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Message 9572 - Posted: 14 Apr 2007, 16:36:05 UTC - in response to Message 9571.  

I've been running on occasion BOINCcmd.exe in a DOS window just to know what's on offer in the 'commands' department. Is this something different from what's understood running it under Linux?

Checking the download site I see for the Mac that there's an offering of the GUI or command line version. The latter is the core client only. So just as I said, if you just start boinc.exe, it'll start up in a command line window.

That you open a command line window and then go to your BOINC directory to start Boinccmd.exe has nothing to do with the actual running of Boinc in a command line window... I think. Does Boinccmd.exe start up boinc.exe? Or does Boinc.exe already need to be started before you can use Boinccmd.exe?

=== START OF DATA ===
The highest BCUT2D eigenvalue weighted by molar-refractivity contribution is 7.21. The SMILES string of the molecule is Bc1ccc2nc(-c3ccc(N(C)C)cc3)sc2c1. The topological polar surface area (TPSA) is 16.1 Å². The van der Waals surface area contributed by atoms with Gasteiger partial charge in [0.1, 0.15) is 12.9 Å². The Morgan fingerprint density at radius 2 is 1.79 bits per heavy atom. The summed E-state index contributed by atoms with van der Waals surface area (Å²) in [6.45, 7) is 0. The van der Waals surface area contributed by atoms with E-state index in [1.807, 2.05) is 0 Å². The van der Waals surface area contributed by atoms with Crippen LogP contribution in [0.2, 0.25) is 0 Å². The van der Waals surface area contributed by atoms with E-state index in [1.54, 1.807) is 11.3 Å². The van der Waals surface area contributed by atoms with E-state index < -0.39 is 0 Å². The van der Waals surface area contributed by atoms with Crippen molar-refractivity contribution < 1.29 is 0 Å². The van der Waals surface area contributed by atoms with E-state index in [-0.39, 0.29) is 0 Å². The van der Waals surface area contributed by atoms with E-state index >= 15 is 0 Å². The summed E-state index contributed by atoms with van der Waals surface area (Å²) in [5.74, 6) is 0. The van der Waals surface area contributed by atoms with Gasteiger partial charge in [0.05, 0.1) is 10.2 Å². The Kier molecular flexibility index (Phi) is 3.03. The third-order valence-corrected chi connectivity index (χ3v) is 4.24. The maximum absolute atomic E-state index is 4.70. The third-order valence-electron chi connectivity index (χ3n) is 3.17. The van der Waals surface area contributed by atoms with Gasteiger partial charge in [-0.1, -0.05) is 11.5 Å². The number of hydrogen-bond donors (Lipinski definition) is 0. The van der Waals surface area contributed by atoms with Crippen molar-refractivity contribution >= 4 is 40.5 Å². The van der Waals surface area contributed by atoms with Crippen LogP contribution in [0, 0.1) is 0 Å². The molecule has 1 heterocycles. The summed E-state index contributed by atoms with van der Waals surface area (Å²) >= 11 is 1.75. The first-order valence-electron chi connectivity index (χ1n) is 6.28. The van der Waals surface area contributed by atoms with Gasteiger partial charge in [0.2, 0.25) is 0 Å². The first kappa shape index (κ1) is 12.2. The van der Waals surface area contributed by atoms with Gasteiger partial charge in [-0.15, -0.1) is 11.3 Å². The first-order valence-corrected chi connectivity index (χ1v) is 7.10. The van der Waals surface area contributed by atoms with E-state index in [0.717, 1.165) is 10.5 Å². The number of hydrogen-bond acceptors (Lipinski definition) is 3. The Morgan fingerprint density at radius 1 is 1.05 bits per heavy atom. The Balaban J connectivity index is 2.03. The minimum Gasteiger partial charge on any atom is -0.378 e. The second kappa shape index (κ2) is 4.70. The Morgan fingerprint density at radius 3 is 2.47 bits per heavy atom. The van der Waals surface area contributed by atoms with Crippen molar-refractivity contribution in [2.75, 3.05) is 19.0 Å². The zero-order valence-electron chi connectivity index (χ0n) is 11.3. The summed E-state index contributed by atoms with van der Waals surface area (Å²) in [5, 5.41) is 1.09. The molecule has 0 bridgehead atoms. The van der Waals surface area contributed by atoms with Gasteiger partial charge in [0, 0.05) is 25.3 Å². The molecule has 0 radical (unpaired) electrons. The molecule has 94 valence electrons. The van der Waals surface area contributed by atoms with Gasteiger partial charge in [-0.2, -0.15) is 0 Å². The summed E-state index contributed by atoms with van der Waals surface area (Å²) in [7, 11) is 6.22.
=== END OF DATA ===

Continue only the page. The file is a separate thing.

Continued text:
I've also been passing startup instructions from BOINCmgr.exe to BOINC.exe via the "/b,", thus maybe there is a some misunderstanding of what is what.

No, with the /b option you by-pass the Windows installer. It will in effect unpack the BOINC installer files and put them in a directory of your choice, without installing BOINC (adding to registry). This way you can have your normal BOINC installed and you can put another BOINC version on your computer without disrupting the usual install. Both will run fine.
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Message boards : BOINC Manager : Trojan boinc installation by rogue member